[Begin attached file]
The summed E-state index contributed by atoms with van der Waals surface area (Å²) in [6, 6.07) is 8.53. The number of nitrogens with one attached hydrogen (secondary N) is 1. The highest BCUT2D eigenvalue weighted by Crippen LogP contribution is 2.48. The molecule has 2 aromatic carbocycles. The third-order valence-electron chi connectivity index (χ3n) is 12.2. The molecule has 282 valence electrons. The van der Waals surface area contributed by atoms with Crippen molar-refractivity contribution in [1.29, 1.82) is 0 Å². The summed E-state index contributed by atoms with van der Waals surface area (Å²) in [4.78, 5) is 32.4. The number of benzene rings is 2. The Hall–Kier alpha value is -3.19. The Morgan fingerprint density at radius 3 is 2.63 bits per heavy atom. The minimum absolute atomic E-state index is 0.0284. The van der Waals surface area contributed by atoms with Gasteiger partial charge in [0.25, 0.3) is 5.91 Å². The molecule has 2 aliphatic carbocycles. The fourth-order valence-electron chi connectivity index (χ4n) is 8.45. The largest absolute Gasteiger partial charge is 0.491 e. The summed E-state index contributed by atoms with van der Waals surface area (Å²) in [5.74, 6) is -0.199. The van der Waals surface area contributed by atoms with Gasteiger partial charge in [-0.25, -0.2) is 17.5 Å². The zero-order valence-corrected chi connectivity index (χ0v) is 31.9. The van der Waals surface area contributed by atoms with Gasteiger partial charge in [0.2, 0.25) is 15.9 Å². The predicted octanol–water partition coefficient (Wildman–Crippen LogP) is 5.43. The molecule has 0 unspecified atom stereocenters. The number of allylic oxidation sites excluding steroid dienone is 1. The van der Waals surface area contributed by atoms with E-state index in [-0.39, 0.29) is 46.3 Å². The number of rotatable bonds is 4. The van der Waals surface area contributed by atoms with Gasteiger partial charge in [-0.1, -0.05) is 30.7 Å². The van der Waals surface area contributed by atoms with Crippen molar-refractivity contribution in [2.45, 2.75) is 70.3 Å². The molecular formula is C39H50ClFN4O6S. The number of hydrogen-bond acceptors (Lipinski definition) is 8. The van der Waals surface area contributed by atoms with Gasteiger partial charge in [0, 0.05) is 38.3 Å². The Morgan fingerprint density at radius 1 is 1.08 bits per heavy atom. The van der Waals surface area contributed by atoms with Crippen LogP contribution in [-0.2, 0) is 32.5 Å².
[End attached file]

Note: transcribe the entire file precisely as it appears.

The summed E-state index contributed by atoms with van der Waals surface area (Å²) in [6, 6.07) is 8.53. The number of nitrogens with one attached hydrogen (secondary N) is 1. The highest BCUT2D eigenvalue weighted by Crippen LogP contribution is 2.48. The molecule has 2 aromatic carbocycles. The third-order valence-electron chi connectivity index (χ3n) is 12.2. The molecule has 282 valence electrons. The van der Waals surface area contributed by atoms with Crippen molar-refractivity contribution in [1.29, 1.82) is 0 Å². The summed E-state index contributed by atoms with van der Waals surface area (Å²) in [4.78, 5) is 32.4. The number of benzene rings is 2. The Hall–Kier alpha value is -3.19. The Morgan fingerprint density at radius 3 is 2.63 bits per heavy atom. The minimum absolute atomic E-state index is 0.0284. The van der Waals surface area contributed by atoms with Gasteiger partial charge in [0.25, 0.3) is 5.91 Å². The molecule has 2 aliphatic carbocycles. The fourth-order valence-electron chi connectivity index (χ4n) is 8.45. The largest absolute Gasteiger partial charge is 0.491 e. The summed E-state index contributed by atoms with van der Waals surface area (Å²) in [5.74, 6) is -0.199. The van der Waals surface area contributed by atoms with Gasteiger partial charge in [-0.25, -0.2) is 17.5 Å². The zero-order valence-corrected chi connectivity index (χ0v) is 31.9. The van der Waals surface area contributed by atoms with Gasteiger partial charge in [0.2, 0.25) is 15.9 Å². The predicted octanol–water partition coefficient (Wildman–Crippen LogP) is 5.43. The molecule has 0 unspecified atom stereocenters. The number of allylic oxidation sites excluding steroid dienone is 1. The van der Waals surface area contributed by atoms with E-state index in [-0.39, 0.29) is 46.3 Å². The number of rotatable bonds is 4. The van der Waals surface area contributed by atoms with Gasteiger partial charge in [-0.1, -0.05) is 30.7 Å². The van der Waals surface area contributed by atoms with Crippen molar-refractivity contribution in [2.45, 2.75) is 70.3 Å². The molecular formula is C39H50ClFN4O6S. The number of hydrogen-bond acceptors (Lipinski definition) is 8. The van der Waals surface area contributed by atoms with Gasteiger partial charge in [0, 0.05) is 38.3 Å². The Morgan fingerprint density at radius 1 is 1.08 bits per heavy atom. The van der Waals surface area contributed by atoms with Crippen LogP contribution in [-0.2, 0) is 32.5 Å².